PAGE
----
Roger Wesley Malone was born to Arthur (Skidunk) Malone and Cleo Welch. He was raised on the reservation in a house near Besaws’ bridge. Rogers’ family consisted of six boys and four girls. He said" It was nice to have a big family, but it was hard too because we were pretty poor. Didn’t make it to town very often, so if we went to Bowler or even Gresham, we were like wow! We're in the big time. Shawano was like the big city." His mother would make sure the kids made it to school every day so she knew the kids would have a hot meal.
Roger remembers playing along the river as a young child. He enjoyed swimming and fishing with all his brothers. He’s been swimming at Besaws’ bridge since he was a young boy. He talks about running off the bus and throwing off their clothes to jump into the river.
In the winter time the river was where they retrieved their water. With milk cartons in hand, they would punch a hole in the ice and fill up the cartons. The river was the source of drinking water, washing dishes and cleaning their clothes. After Roger got older they drilled a well, but still needed the river water to heat up and pour into the well when it froze.
"Nobody had many toys to play with, no bikes or anything like that. We had one bike that my brother Shelley put together out of a bunch of spare parts. You know, a part here and a part there, eventually we had enough for a bike. That was a family bike, we all shared it. When I was really young we used to play with boxes, literally. We’d push my brothers’ Todd and Tim around the house in those boxes."
Roger explains his father as a short, stocky man, who was always hard at work. "He was quite a man. Tough hearted and tough physically." As a boy he always said," When I get big, I hope I have arms as big as Dads’." When he reminisces about the old times he spent with his family, his eyes’ are filled with a sense of happiness. Roger helped his father in the woods working as a skidder. They didn’t have the machines that are available at the present time, they used manpower and horses to do the work. His family owned a couple of horses that Roger and his brother took care of. After he had gotten a little older, Roger worked as a skidder with his dad and older brother. When he wasn’t working in the woods he liked to play sports.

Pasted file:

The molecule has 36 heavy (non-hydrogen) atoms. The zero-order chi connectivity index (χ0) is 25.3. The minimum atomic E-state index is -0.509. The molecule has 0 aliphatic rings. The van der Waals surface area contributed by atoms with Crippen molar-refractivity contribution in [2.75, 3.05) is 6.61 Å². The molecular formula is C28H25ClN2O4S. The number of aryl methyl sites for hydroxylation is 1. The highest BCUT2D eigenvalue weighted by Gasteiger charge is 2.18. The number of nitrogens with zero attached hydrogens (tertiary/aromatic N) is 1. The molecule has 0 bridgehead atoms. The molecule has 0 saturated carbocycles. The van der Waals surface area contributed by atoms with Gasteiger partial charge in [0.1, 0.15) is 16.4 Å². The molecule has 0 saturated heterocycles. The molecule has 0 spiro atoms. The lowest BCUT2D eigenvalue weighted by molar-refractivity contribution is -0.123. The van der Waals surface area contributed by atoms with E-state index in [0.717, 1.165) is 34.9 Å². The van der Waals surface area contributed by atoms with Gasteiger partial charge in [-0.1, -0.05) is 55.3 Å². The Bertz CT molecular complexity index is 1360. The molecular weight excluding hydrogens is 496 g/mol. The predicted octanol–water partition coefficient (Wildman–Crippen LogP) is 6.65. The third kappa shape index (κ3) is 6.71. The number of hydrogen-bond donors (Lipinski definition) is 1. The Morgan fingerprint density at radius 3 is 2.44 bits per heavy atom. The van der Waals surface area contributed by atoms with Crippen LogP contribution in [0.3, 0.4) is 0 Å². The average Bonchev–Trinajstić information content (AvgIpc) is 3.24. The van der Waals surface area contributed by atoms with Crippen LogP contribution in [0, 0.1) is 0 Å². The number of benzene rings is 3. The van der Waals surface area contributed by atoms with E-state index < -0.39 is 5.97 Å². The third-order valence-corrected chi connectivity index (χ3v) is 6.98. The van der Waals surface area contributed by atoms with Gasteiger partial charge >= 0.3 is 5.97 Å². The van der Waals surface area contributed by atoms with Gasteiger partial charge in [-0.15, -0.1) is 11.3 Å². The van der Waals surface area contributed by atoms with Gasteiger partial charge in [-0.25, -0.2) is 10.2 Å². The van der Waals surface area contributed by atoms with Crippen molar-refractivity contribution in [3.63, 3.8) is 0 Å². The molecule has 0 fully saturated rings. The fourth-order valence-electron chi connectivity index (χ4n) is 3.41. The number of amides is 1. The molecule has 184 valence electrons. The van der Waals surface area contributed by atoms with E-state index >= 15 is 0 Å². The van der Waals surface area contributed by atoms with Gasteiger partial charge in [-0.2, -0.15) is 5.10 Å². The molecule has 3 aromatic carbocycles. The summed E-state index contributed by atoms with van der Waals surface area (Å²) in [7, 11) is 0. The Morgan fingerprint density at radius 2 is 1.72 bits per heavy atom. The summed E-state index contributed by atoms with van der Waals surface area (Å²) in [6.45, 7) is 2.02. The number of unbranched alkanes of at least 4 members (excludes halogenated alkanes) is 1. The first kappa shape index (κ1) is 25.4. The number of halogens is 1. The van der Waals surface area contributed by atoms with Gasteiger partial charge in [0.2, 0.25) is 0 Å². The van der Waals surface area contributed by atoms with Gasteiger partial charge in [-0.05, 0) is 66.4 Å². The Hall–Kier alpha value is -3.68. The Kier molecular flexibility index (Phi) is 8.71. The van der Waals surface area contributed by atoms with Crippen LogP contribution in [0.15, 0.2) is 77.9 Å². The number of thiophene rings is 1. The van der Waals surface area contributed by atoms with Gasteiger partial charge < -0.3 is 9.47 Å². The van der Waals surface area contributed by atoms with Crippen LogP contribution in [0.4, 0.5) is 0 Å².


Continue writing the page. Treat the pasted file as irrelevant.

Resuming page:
Roger was always an athlete, he played sports in school as a young man, and played softball most of his life. He talks about the softball team they had on the rez that made it to the leagues for the first time. It was always guys from the rez that played. Pick up games were played against Menominee or Gresham teams," Where ever we could get a game", he explains. Unfortunately the team never made it to the championships. As he got older he wanted to go to the big game, which he did. Roger played two years with the Tilleda softball team and that’s where he won the championship." As you get older you realize that isn’t the most important thing, now I just play for the fun of it." After winning the championship he went back to playing with the rez team.
When Roger was eighteen he moved to Milwaukee with his brother Sheldon and his sister-in-law. There Sheldon managed to get Roger a job at the place were he worked. He explains with a laugh, "That was my first job in the city, that was when I first started to see the world. That was really something living in the city. We thought it was big stuff but yet at the same time during the week we would just wait to get back to home." That was his first time living on his own and experiencing the big city.
Not long after, Roger was sent to the military. He served in the Army. He spent a year in Vietnam as a M-60 machine gun operator; he served with the 9th Infantry Division.
He returned to the reservation were he met his wife, Ann Bowman. They remained at home and raised their family. Three children were born to the couple, Roger Jr., Tiana, and Donavan. Roger also has a son, Anthony, from a previous marriage. His children are all grown up now, Anthony has four sons and Tiana has one daughter and one son.
Currently Roger is working at the Elderly Center, a place his presence has been felt for many years. "One thing I’m really proud of is working here at the Elderly Center, I've been here for twenty years. When I first started I never thought I’d be here that long, but I’m still here and I still enjoy it," says Roger. At one time the only employee’s that were there were he and his brother Randy. There are approximately ten employees working now, Roger jokingly says" I don’t have to work as hard anymore."
He gives a few words of advice for the youth, "Young people got to be careful of their friends and what they get into. Always follow your dreams when your young, and if they don’t happen don’t feel bad about it, just feel like you gave it your best shot. As long as your happy with what you do, I don’t care if it’s cutting wood for a living or having a big executive job. If your happy with the job that’s all what counts."